Every era needs its crooner, and in the early '60s, it was Bobby Vinton. Vinton's sentimental balladeering and orchestral, middle-of-the-road arrangements were a throwback to a decade earlier, before rock & roll had found its mass market. If Vinton is sometimes identified with a rock & roll audience, it's only because his music was bought by young listeners for a time, and because he still catches some airplay on oldies stations. What he sang was vocal pop, landing some of the biggest hits of the early '60s with "Roses Are Red (My Love)," "Blue on Blue," "There! I've Said It Again," "Mr. Lonely," and "Blue Velvet," the last of which has become his signature song in the wake of its notorious prominence in David Lynch's Blue Velvet.
Vinton originally aspired to lead a big band, and made big band versions of contemporary hits on his first recordings in the early '60s. When he began singing, however, he was quickly successful, reaching number one with "Roses Are Red (My Love)" in mid-1962. The syrupy, saccharine arrangements set the mold for his emotional, occasionally mournful hits throughout the early '60s. 1963 was his banner year, as he hit number three with "Blue on Blue," and then topped the charts with "Blue Velvet" and "There! I've Said It Again."
"There! I've Said It Again" was knocked out of the number one spot by the Beatles' "I Want to Hold Your Hand." But the British Invasion, surprisingly, didn't spell commercial death for Vinton, as it did for so many other balladeers and teen idols. Indeed, he had one of his biggest hits (and his final number one), the sobbing "Mr. Lonely," in late 1964. Although he didn't maintain quite the same superstar ranking, he was consistently popular throughout the next decade; between 1962 and 1972, in fact, he had an astonishing 28 Top 40 entries. Often he updated quaint 1960-era pop tunes such as "Halfway to Paradise," "Take Good Care of My Baby," and "Sealed With a Kiss." A couple of these, "Please Love Me Forever" and "I Love How You Love Me," made the Top Ten, which was quite an anachronism in 1967 and 1968.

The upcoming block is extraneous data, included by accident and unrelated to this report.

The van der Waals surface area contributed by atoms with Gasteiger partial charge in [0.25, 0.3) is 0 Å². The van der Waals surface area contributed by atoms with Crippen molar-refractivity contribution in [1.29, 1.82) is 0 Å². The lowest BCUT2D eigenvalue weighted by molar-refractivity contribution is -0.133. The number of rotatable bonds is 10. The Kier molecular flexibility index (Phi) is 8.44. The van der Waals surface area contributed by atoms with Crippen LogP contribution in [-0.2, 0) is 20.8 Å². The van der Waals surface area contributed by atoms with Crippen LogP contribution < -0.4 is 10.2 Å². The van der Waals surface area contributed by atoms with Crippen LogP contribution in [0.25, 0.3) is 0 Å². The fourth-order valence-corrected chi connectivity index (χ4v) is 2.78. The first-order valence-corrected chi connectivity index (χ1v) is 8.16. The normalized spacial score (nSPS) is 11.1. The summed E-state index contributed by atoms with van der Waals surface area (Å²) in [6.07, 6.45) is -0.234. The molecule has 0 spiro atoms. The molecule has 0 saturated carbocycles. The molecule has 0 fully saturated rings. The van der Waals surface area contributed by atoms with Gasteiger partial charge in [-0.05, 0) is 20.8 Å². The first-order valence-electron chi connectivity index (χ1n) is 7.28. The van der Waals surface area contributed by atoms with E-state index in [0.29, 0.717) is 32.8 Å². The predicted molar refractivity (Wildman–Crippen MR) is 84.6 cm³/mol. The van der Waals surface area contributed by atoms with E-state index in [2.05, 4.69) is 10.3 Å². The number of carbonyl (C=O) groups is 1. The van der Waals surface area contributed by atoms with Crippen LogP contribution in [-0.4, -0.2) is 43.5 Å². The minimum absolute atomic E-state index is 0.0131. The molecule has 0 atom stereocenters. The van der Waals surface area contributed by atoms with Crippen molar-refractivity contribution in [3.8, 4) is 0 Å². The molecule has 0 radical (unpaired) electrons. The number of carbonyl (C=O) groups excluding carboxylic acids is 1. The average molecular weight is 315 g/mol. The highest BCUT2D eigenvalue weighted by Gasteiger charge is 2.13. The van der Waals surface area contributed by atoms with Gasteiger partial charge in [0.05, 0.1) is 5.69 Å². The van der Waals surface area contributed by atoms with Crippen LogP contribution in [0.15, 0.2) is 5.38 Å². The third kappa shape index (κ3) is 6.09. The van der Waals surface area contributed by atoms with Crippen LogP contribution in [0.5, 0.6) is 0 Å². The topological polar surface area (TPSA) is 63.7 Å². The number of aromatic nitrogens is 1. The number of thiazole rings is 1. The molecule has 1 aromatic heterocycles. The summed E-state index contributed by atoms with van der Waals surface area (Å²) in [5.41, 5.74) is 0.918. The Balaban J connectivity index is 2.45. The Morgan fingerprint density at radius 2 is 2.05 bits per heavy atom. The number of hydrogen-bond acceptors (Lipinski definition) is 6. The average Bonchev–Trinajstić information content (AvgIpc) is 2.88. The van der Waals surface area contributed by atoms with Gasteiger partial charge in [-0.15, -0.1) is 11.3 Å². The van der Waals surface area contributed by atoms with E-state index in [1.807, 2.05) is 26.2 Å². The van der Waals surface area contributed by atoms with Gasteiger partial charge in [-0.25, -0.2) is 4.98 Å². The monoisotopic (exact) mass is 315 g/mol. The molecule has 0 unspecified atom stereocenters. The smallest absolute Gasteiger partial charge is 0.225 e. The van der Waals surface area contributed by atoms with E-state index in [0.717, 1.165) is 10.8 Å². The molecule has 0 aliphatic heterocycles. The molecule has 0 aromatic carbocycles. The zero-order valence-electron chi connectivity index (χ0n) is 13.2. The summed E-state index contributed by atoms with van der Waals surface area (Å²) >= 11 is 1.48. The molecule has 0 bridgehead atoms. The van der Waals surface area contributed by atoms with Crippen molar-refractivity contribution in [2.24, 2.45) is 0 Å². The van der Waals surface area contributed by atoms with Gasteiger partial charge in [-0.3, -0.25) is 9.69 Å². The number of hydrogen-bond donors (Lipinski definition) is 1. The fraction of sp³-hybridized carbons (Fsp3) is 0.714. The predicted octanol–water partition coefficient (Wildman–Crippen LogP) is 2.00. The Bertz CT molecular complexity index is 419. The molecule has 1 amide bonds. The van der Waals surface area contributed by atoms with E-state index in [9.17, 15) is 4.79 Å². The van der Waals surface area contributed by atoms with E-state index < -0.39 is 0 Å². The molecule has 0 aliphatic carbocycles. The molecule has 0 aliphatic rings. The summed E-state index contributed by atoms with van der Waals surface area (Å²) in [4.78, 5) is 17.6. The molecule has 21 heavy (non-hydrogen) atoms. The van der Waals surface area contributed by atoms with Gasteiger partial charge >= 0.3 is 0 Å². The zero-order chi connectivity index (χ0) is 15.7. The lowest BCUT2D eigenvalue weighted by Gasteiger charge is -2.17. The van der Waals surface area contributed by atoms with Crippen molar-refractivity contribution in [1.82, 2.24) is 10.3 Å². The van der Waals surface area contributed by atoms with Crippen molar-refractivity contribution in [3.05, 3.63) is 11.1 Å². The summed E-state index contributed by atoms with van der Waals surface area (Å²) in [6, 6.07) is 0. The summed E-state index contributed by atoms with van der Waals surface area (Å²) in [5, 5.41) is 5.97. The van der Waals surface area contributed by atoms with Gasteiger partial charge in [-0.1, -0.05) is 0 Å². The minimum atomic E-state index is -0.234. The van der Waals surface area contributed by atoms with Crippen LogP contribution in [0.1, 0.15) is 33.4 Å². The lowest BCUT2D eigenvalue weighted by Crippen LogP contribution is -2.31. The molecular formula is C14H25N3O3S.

Vinton seemed to have launched a major comeback in 1974 with "Melody of Love," which made number three, and enjoys the distinction of being the only major American hit single sung partially in Polish. Only one more Top 40 hit was in the offing, though. This probably didn't particularly bother Vinton, who had his own TV series for a few years in the late '70s, and could always count on lucrative gigs on the cabaret circuit.
While it's best known for its chart-topping title ballad, Mr. Lonely remains one of Bobby Vinton's most consistent and engaging albums, a product of the Brill Building pop formula at its most irresistible. Given the songwriting and arranging talent on display here -- Burt Bacharach, Garry Sherman, Charlie Calello, Robert Mersey, Bill Walker, and Stan Applebaum all make significant contributions -- it's easy to joke that Vinton's presence is almost superfluous. But for all the Polish Prince excess and schmaltz of his later years, in his prime Vinton was a superior pop singer, investing material like "A Thing Called Sadness," "Satin," and "Someone I Used to Know" with poignancy and sensitivity.